Physical dependence is characterized by experiencing one or more of these symptoms after stopping use. People often also experience bodily aches and pains during Xanax withdrawal.

What Are The Signs Of A Xanax Addiction?

While addiction can happen to anyone, people with co-occurring disorders, people who have relatives with mental illnesses, and people with a history of trauma are at a higher risk.

Studies have demonstrated that Xanax addiction rates are higher in older people than in adolescents. It’s also common for people who abuse Xanax to experience alcohol abuse.

There are several telling signs that a person is addicted to a substance.

Signs of an addiction to Xanax include:

  • mood swings or changes in behavior
  • withdrawal from friends and family
  • increasing dosage to combat tolerance
  • preoccupation with finding Xanax
  • changes in weight or appearance
  • loss of interest in hobbies, work, or school

People who are addicted to substances may also experience legal troubles, fractured interpersonal relationships, or increasingly reckless behavior.

Self-Assessment For Xanax Addiction

Because there are legitimate uses for Xanax, it may be more difficult to differentiate between typical Xanax use and misuse.

The Diagnostic and Statistical Manual of Mental Disorders, Fifth Edition, (DSM-V) has some helpful questions for people who suspect they may be addicted to substances.

If you suspect you or a loved one may have a Xanax addiction, consider the following:

  • Have you tried to cut down on your use and failed?
  • Have you kept using Xanax even when it caused problems in your relationships?
  • Do you experience intense cravings or urges to use Xanax?
  • Do you spend large amounts of time acquiring, using, and recovering from Xanax?
  • Do you put yourself in risky situations while using Xanax?
  • Do you need more of the drug to experience the desired effect?
  • Have there been times when you used more Xanax than you wanted to?

If you answered yes to two or more of these questions, you might meet the criteria for a Xanax addiction. It may be a good idea to begin looking into your treatment options.

What To Do If You Or A Loved One Has A Xanax Addiction

It can be intimidating to confront addiction in a loved one or in yourself, and you may not know what the next steps are. Fortunately, there are many options available to help.

If you believe you are addicted to Xanax, The first step is to acknowledge that you have a problem and seek help from a friend, family member, or mental health professional.

You can help your loved one by educating yourself on the signs, symptoms, and treatments for benzodiazepine use. It’s also critical to be able to recognize the signs of a Xanax overdose.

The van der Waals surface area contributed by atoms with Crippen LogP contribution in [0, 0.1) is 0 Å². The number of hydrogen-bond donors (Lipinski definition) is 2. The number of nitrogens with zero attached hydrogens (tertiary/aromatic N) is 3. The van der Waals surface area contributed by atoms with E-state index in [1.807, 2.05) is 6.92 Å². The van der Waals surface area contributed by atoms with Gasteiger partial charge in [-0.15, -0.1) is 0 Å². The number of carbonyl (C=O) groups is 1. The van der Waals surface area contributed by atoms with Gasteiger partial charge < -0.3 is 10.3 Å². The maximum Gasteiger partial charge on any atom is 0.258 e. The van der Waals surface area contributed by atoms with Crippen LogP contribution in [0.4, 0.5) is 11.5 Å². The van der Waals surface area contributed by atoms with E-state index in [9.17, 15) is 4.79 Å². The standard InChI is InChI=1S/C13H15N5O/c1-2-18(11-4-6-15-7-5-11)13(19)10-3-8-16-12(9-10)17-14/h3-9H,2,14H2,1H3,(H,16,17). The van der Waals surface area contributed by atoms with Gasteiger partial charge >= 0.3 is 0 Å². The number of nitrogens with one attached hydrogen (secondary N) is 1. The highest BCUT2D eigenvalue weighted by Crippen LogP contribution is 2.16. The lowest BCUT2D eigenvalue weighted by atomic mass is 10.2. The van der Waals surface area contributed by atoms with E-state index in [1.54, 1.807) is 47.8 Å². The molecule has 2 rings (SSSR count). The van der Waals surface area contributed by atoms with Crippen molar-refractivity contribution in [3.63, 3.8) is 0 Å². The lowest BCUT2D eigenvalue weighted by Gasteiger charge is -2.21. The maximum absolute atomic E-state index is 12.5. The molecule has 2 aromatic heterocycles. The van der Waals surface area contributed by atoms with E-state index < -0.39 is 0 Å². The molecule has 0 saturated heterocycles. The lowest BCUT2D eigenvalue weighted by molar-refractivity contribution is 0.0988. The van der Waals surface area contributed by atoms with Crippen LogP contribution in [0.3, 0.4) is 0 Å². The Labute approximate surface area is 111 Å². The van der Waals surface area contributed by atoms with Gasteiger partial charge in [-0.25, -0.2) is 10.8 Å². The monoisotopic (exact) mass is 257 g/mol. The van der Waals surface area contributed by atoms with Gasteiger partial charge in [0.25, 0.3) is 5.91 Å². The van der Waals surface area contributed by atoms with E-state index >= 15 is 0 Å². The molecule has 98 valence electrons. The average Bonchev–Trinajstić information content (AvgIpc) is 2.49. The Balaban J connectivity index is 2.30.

Think carefully before staging an intervention, as being confronted can make people feel defensive or alone. Sometimes a one-on-one conversation is the better route.

Make sure to prioritize your mental wellness. There are many support groups in psychiatry for people experiencing drug abuse and for the friends and family of people addicted to drugs or alcohol.

Xanax Addiction Diagnosis And Treatment

The most common treatments for an addiction to Xanax include a combination of medications and therapy in an outpatient program.

Some of the medications used to taper off Xanax include antidepressants or Valium. Healthcare providers may also recommend over-the-counter medications to combat headaches or nausea.

Depending on the severity of the drug addiction, healthcare providers may recommend an inpatient rehab stay at a treatment center. This will help the patient detox in a supervised setting.

When the patient is physically stable, they’ll begin behavioral therapy to learn about relapse prevention and avoiding triggers. Clients also often attend group, individual, or family sessions.

12-step groups can also be a great benefit to those in recovery from Xanax addiction.

Getting Help For A Xanax Addiction

While a Xanax addiction can be scary to confront, the condition is treatable and the person can expect to recover and live a happy, healthy life.

Spring Hill Recovery Center in Ashby, Massachusetts, is here to help. To learn more about the addiction treatment programs available to you, call our 24/7 helpline to speak to a specialist.

Written by Spring Hill Editorial Team

Published on: October 12, 2022

©2022 Spring Hill Recovery Center | All Rights Reserved

This page does not provide medical advice.

Article Sources